The New York Times has obtained a list of over 40 questions that Special Counsel Robert Mueller wants to ask Donald Trump, to determine whether or not the President of the United States committed obstruction of justice.
The questions are related to former national security advisor Michael Flynn, conversations Trump had with former FBI director James Comey, the recusal of Attorney General Jeff Sessions from the Russia investigation, and Trump’s awareness of potential coordination between his campaign and Russian officials.
Some of the questions, which you can read here along with explanations courtesy of the Times, include:
- How was the decision made to fire Michael Flynn on Feb. 13, 2017?
- After the resignations, what efforts were made to reach out to Flynn about seeking immunity or possible pardon?
- What was the purpose of Trump’s February 14, 2017, dinner with James Comey—Comey said this was when Trump told him “I hope you can see your way clear to letting this go, to letting Flynn go.”—and what was said?
- What did Trump think and do about James Comey’s May 3, 2017 testimony to the Senate Judiciary Committee?
- What was the purpose of this tweet?
- Or this one?
- What did Trump think about Jeff Sessions’ recusal from the Russia investigation?
- What does Trump know about a 2017 meeting in Seychelles between Erik Prince and a Russian businessman who was close to Vladimir Putin?
Trump’s lawyer Jay Sekulow and Mueller’s office both declined to comment for the Times story.
According to the Times, Mueller also planned to ask Trump about reports that Trump directed White House counsel Don McGahn to fire Mueller:
“What consideration and discussions did you have regarding terminating the special counsel in June of 2017?” Mr. Mueller planned to ask, according to the list of questions. “What did you think and do in reaction to Jan. 25, 2018, story about the termination of the special counsel and Don McGahn backing you off the termination?” he planned to ask, referring to the Times article that broke the news of the confrontation.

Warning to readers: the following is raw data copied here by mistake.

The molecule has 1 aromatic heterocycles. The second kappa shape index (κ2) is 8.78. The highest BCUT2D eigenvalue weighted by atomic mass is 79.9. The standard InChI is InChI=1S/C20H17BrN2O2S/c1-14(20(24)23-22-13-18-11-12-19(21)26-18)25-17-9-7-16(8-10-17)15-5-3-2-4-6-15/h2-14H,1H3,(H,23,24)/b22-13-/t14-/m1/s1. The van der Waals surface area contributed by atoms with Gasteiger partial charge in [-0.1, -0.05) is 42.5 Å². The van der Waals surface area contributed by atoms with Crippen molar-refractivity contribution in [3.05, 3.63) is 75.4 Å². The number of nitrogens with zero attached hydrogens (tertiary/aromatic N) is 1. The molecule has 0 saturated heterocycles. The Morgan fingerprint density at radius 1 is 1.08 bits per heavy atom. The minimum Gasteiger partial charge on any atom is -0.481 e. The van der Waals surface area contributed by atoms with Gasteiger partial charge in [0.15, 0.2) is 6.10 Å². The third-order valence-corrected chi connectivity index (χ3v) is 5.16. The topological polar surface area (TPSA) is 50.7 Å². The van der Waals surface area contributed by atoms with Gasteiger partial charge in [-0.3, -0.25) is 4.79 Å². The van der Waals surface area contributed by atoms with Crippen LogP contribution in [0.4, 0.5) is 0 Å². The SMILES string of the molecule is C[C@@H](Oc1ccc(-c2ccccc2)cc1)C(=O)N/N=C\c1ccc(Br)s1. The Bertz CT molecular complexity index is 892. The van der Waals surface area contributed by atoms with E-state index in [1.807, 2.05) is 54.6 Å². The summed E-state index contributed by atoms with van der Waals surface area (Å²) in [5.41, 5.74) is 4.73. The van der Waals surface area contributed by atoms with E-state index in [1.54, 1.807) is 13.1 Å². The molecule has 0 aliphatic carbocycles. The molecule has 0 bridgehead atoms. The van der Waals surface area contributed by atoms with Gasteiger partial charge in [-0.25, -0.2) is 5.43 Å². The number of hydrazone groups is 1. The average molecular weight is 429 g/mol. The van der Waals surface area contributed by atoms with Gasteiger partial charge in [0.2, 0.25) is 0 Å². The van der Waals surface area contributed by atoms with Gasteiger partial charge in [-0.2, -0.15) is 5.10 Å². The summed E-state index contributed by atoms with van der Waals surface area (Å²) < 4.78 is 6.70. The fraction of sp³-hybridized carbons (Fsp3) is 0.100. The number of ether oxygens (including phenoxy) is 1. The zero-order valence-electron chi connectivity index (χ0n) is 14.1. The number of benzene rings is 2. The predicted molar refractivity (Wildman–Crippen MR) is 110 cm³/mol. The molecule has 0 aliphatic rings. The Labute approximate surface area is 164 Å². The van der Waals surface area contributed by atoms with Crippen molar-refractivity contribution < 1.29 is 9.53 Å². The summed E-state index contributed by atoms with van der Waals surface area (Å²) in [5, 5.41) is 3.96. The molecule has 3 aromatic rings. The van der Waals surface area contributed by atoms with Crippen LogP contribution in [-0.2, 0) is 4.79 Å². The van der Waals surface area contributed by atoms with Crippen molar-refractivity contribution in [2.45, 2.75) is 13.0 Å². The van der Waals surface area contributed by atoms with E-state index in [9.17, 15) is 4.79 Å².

The Times reports that the list of questions were given to the Trump team by the special counsel’s office in March:
In January, Mr. Trump’s lawyers gave Mr. Mueller several pages of written explanations about the president’s role in the matters the special counsel is investigating. Concerned about putting the president in legal jeopardy, his lead lawyer, John Dowd, was trying to convince Mr. Mueller he did not need to interview Mr. Trump, according to people briefed on the matter.
Mr. Mueller was apparently unsatisfied. He told Mr. Dowd in early March that he needed to question the president directly to determine whether he had criminal intent when he fired Mr. Comey, the people said.
But Mr. Dowd held firm, and investigators for Mr. Mueller agreed days later to share during a meeting with Mr. Dowd the questions they wanted to ask Mr. Trump.
There’s still no guarantee Mueller will ever get to actually ask Trump these questions.
The newest member of Trump’s seemingly endless roster of lawyers, former New York City mayor Rudy Giuliani, reportedly met with Mueller’s office recently to negotiate an interview with Trump. Giuliani told the Times then that they were trying to decide if the special counsel’s office was “truly objective,” particularly with regard to Trump and Comey.
“Obviously, if they’ve already made up their minds, we’d be stupid to do that,” Giuliani said of a potential interview.